Nearly there!

Posted by on 27, Jun 2010 in 2010 - The Caucasus, Azerbaijan, Caucasus, Europe

Nearly there!

The Khan’s Palace at Säki was our first tourist site in Azerbaijan and it is certainly an impressive way to start. All that remains of the Palace is one small two storey building made out of wood and stone. No glue or nails were used in its construction and it took 2 years to build and 8 to decorate – and before you ask, no it was way before my sister in laws time! It is covered in highly detailed bright colourful paint work on all but the floor and originally this would have had a carpet that reflected the patterns on the ceiling. The painting is of flowers, animals and scenes from battles and hunting and is incredibly impressive. The windows are made of thousands of small wooden blocks with coloured glass in each block, they are then joined together to make an entire wall of colourful windows, all made without nails of glue!

Sadly all of the rest of the palace inside the castle walls vanished under communist rule and they nicked the only remaining carpet too which is now in St Petersburg. It is an amazing building and almost worth the trip just to see it alone.

We stick to the edge of the Caucuses as we headed onto Baku and the scenery is a merry-go-round of different landscapes. One minute you will be driving along a french country lane with large deciduous trees lining it, then you’ll be in the New forest driving through tunnels of trees and bushes with cows wandering the road. Turn the corner and you emerge into the open corn fields of Ukraine before finding yourself in a bleak Yorkshire moors landscape. All the while the towering mountains loom ominously off to our left, the clouds gently building for the evening storms. It is a fascinating drive. We spent the night at a cafe by the confluence of two of the numerous rivers that snake down the mountains on route to the Caspian. The rivers are no more than streams at the moment, a dark grey colour, but the river beds themselves and large banks sometimes are 100m across or more. When the snow melts these will be mighty rivers and after a torrential night of rain we see just how powerful when we drive through a village underwater from the overnight downpour. The diggers are clearing the river bed and the entire villages menfolk stand on the bridge watching them work. There’s not a woman in sight so they all either drowned or are clearing the mess up on their own whilst the 200 men supervise the two diggers! It was very sad to see how much damage can be done when the river was not in flood.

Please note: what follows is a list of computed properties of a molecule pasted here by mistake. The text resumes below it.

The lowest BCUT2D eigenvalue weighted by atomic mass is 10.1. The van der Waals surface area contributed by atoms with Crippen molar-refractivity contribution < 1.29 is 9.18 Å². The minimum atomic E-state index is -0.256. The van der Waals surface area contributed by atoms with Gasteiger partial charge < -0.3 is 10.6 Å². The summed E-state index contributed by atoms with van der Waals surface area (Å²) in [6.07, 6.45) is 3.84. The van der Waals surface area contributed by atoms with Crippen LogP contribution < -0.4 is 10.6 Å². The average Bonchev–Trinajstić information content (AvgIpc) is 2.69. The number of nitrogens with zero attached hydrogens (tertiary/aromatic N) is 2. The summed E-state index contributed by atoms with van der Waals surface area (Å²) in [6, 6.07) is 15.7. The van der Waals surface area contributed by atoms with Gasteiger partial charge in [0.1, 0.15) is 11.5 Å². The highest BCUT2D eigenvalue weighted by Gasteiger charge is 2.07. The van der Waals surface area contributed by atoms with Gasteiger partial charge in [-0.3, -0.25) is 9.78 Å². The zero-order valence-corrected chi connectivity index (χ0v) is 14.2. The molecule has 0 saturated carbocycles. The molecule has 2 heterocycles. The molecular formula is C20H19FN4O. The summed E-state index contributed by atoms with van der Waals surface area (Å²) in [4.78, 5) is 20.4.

Our next overnight was also at a cafe and we did our usual of asking if we could stay overnight and then buying a drink in the cafe. We decided on the Azerbaijan wine which was ok and got talking -sign language and the odd word of Russian – with the manager and his brother the cook. There was also a lady washer up, two male table cleaners and an older guy whose role we never sussed. This outnumbered clients by 2 to 1 all evening! They were again lovely people. We ordered the wine and got to try a cassis vodka free, we ordered some nuts and diced apples too. We dolled out 2 of our England baseball caps and were rewarded with tea and honey cherries and the next morning a going away bottle of wine and brandy! It almost makes you not want to give them anything as they are so generous when they already have so much less than us.

We arrived in Baku before lunch and were confronted by the sight of thousands upon thousands of nodding donkey oil wells interspersed with pools of oil and a smell of hydrocarbons. The air is hazy and your throat gets a slight sore after awhile but you do get used to it. It was also the hottest day of the trip so what do we do? Head for the Atesgah Fire Temple where natural gas vents had had a temple constructed around it hundreds of years ago possibly more. Naturally all the staff wanted to come out and see Taffy and then they went to get their friends to bring back to have a look too. It was great fun as they giggled and laughed. Again, they were such nice people.

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